The Things We Do for Soon Doo Boo

So the kids are finally asleep (it's 1am NJ time, but 8PM Hawaii Time but hey I'll take it) so I get some alone time to chronicle my gluttonous antics for the past week. 

I would say if there was one dish I could not /would not ever leave NJ without having, it is soon doo boo (spicy tofu soup). So I know you can get soon doo boo in other places but no place does it right like So Gong Dong by my parents house in Palisades Park NJ. The brand is a landmark around here and it's quite famous. It was featured on Anthony Bourdain's No Reservations etc.

In Hawaii they have soon doo boo as well and places that are called So Gong Dong but the taste is not the same. Don't get me wrong, Hawaii is good with food, I've learned when it comes to certain foods (ie sushi, ramen, Japanese, Udon, Thai, Vietnamese, Chinese.. SPAM, shrimp and many more noms) Hawaii is a food Mecca. But I can't explain it, every time I have soon doo boo anywhere else but So Gong Dong it just doesn't taste right. It's something, like many things, I took for granted when I lived down the street from the stuff. But now that I live a continent and an ocean away, many days go by when I yearn for the hot-scorching-spicy-msg-infested-tongue-tickling-taste of So Gong Dong soon doo boo. When the stuff hits my palate it transports me back to my High School days when I'd venture to Bergen County to have the stuff, when I was so carefree and life was just over the horizon. It evokes memories of my single days after I had graduated college and I was trying to make my way in the world and we had just moved to Palisades Park where the soft tofu was a comfort on love lorn days, always a great compliment with a good time with good friends. It's food that reminds me of the person I was before I became a mother and a wife. Food that reminds me to be grateful for the many steps and people and instances it took to make me who I am.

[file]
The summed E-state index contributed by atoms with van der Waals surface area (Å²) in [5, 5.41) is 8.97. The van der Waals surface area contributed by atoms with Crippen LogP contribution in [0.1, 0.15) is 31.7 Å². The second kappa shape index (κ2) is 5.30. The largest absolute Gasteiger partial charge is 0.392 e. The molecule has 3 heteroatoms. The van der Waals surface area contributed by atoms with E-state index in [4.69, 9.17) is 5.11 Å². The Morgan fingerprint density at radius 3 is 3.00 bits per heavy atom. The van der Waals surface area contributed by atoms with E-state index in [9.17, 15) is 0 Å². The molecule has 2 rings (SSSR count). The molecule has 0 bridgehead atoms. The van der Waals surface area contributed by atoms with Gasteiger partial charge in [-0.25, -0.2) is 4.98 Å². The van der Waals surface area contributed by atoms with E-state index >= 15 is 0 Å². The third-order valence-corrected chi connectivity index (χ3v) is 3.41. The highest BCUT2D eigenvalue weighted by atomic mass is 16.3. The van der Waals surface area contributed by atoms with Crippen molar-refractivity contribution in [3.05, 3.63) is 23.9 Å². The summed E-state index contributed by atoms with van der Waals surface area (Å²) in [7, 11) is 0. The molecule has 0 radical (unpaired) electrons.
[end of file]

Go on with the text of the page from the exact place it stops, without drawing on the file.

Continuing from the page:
Well the other day, after a major snow storm, the snow piled high around our house, and our neighborhood. The cold was getting to us. My husband, who loves the stuff too, and I decided we HAD to have some. We had my parents watch the kids and made the trek through the snow, in freezing cold weather, to have a taste of the good stuff. 

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That is a picture I snapped from my window. Notice there is not much of a sidewalk? Yep we cray.

Well I'll just stop typing and let the pictures do the rest.

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This is after it cooled down a bit it came out sizzling! Another thing I loooove about Song Gong Dong is the fact that they give their rice in Dol Sot (stone pot) bowls!

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I look like a kid in a candy store~! When it comes out you crack a raw egg inside and wait till it cooks abit. How long do I wait? Till my egg is cooked and the yolk is slighty runny.